One can only ponder the reaction had Michael Oliver’s about-turn in the closing seconds of Villa’s 2-1 defeat to Brighton last Saturday taken place in front of a packed Villa Park.
It feels fair to question whether the official would have been so brave as to overturn his original decision to award the hosts a penalty with 13,000 Holte Enders braying in his ear?
Even in an empty ground Oliver spent a good while weighing things up before deciding to change his mind. Just a few hours later his colleague David Coote was in the same position at Old Trafford, advised to check the monitor by his video assistant before determining Bruno Fernandes’ challenge on Conor Gallagher was not, all things considered, a foul.
Both officials took a post-match hammering on social media but in truth the fault was less theirs and instead the continued vagaries over what and what doesn’t require a VAR check. Though it was commonly accepted Albion were more harshly treated than Villa, neither incident could be classed in the category of clear and obvious error, which is supposedly the only time the video monitors at Stockley Park are supposed to interfere.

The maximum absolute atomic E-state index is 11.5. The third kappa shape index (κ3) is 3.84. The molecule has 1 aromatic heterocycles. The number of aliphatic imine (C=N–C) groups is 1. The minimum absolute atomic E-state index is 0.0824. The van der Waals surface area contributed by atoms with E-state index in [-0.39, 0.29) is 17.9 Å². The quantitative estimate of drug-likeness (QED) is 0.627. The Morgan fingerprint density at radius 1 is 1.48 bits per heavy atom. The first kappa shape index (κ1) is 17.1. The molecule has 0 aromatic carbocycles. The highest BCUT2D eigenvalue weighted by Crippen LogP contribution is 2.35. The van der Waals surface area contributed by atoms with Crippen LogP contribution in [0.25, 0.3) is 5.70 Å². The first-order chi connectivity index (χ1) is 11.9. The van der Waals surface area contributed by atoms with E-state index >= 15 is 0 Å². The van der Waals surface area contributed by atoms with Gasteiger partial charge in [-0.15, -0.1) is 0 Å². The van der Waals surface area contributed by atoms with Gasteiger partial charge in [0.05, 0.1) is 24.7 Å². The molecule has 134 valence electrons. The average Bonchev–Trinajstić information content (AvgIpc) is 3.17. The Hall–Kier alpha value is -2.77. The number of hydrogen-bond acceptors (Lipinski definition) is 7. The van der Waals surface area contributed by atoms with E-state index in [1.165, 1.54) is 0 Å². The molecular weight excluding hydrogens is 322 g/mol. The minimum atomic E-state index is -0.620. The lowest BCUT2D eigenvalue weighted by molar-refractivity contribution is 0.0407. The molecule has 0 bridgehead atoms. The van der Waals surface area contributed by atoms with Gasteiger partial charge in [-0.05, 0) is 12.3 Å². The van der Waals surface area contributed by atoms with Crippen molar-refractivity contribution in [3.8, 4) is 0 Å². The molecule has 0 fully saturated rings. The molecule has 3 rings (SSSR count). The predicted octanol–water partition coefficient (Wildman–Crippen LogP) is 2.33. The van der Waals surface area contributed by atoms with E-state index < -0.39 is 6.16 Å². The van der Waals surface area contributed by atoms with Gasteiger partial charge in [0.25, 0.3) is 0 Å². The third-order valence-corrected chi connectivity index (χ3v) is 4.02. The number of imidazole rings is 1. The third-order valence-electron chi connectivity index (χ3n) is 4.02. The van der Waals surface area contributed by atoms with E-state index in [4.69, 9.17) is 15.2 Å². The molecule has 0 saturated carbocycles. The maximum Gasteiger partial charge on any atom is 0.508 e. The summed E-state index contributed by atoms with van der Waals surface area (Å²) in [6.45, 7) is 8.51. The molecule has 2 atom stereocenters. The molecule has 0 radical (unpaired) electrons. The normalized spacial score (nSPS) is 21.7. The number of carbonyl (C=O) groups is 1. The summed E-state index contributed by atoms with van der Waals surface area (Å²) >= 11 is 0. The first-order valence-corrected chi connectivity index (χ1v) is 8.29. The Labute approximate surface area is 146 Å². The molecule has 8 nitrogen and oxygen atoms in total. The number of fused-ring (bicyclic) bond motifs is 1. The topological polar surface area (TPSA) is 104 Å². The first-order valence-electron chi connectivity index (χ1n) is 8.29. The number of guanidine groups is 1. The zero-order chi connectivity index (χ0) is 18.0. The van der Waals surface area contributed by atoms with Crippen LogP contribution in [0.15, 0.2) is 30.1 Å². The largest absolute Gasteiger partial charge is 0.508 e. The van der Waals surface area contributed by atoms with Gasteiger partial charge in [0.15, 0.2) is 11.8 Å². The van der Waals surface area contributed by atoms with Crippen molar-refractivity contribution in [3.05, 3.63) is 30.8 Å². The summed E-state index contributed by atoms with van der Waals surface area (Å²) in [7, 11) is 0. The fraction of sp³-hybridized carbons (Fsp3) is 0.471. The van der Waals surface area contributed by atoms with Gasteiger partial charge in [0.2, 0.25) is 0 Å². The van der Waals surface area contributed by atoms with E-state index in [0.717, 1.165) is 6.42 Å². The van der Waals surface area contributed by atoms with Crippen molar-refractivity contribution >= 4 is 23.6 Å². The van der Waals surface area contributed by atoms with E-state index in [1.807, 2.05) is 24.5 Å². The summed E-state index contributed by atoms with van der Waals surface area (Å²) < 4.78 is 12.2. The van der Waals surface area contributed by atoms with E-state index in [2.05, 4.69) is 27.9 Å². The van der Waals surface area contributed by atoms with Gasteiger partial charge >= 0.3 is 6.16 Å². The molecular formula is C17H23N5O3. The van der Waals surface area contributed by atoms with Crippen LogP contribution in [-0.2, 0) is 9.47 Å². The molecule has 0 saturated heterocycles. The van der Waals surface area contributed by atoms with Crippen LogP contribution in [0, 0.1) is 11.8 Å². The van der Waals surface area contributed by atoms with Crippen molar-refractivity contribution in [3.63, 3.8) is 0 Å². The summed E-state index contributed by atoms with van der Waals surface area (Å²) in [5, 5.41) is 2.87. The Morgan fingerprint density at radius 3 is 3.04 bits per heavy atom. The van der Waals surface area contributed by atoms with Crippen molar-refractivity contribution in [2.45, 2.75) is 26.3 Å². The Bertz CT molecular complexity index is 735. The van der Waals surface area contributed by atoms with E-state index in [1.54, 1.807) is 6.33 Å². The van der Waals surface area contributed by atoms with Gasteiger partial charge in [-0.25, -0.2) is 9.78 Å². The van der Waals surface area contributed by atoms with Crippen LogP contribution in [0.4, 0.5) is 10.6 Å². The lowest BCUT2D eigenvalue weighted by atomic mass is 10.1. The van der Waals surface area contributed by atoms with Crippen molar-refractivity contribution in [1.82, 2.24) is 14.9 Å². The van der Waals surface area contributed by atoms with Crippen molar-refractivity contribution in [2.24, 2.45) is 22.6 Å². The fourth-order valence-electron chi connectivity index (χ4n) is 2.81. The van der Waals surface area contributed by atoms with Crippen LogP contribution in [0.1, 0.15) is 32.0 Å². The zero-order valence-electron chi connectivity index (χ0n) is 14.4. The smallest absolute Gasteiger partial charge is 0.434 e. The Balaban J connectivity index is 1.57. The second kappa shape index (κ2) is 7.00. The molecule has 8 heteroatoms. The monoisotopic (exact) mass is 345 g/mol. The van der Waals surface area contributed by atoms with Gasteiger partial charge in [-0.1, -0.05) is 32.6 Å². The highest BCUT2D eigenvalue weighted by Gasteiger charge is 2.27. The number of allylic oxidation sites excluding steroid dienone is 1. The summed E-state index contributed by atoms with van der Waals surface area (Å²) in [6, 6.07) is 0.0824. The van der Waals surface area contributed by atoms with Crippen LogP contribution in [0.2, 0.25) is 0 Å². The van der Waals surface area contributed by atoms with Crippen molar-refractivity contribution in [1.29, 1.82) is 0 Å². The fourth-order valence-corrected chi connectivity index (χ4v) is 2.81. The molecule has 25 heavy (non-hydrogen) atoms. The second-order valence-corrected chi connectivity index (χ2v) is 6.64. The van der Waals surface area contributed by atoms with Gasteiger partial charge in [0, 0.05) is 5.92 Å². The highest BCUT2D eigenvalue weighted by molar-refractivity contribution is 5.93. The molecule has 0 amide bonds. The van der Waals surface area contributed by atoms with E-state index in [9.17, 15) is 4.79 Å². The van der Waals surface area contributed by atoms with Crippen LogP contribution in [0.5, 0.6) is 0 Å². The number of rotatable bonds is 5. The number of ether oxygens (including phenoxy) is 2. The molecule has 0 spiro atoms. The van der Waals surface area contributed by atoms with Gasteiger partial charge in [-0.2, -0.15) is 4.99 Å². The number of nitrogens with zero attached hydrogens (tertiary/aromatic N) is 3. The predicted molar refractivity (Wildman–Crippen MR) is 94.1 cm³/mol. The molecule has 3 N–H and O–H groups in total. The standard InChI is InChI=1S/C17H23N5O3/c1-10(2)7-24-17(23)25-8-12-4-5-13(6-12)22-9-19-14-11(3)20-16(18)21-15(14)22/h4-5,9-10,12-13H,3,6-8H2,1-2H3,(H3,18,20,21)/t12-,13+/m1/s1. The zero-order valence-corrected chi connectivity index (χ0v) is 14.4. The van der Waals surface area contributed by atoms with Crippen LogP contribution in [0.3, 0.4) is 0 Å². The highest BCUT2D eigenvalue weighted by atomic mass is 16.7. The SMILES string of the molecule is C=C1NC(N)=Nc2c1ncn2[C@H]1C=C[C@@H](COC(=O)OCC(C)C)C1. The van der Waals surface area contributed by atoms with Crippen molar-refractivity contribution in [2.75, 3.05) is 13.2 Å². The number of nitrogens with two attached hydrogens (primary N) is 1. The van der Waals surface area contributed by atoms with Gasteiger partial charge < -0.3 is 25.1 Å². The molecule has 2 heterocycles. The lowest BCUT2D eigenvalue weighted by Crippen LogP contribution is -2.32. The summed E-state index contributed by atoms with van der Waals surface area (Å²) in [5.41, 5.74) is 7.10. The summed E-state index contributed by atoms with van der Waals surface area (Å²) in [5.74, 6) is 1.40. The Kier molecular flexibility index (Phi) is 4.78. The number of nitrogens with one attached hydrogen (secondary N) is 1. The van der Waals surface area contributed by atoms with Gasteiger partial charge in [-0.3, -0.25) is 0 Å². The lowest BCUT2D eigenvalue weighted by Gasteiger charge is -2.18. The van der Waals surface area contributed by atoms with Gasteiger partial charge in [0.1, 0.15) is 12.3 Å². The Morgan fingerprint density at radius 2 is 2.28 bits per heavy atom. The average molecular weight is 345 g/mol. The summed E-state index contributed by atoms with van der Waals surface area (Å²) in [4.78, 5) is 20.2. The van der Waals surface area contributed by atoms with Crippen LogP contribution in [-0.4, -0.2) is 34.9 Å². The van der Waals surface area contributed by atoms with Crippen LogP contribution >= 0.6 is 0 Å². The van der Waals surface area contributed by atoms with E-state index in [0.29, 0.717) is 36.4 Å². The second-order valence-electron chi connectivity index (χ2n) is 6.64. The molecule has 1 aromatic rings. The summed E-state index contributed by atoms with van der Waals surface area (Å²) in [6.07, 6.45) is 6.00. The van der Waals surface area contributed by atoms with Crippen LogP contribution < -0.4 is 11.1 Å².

True, Villa winger Trezeguet could be accused of having made the most of it. But he was certainly clipped by Brighton’s Solly March, whose immediate reaction, throwing his hands in the air almost apologetically, suggested he feared the worst.
If there had been no VAR and Oliver’s original decision stood there would no doubt have been grumbles from the visiting camp and claims the penalty award was ‘soft’. Yet it was hardly a howler.
There is no escaping the feeling we have now replaced one debate with another, far more tedious one, with video technology robbing the game of its flow and spontaneity. Since the Football League was founded fans have railed against poor decisions, now they can only do so after a few minutes pause while someone checks the replay.
The extent to which joy has been eroded, meanwhile, can be seen in the fact some players, including Wolves’ Pedro Neto, now appear reluctant to celebrate goals for fear of wasting energy and quickly looking foolish.
While much has been written about how playing behind closed doors has altered the game, VAR remains a persistent irritant.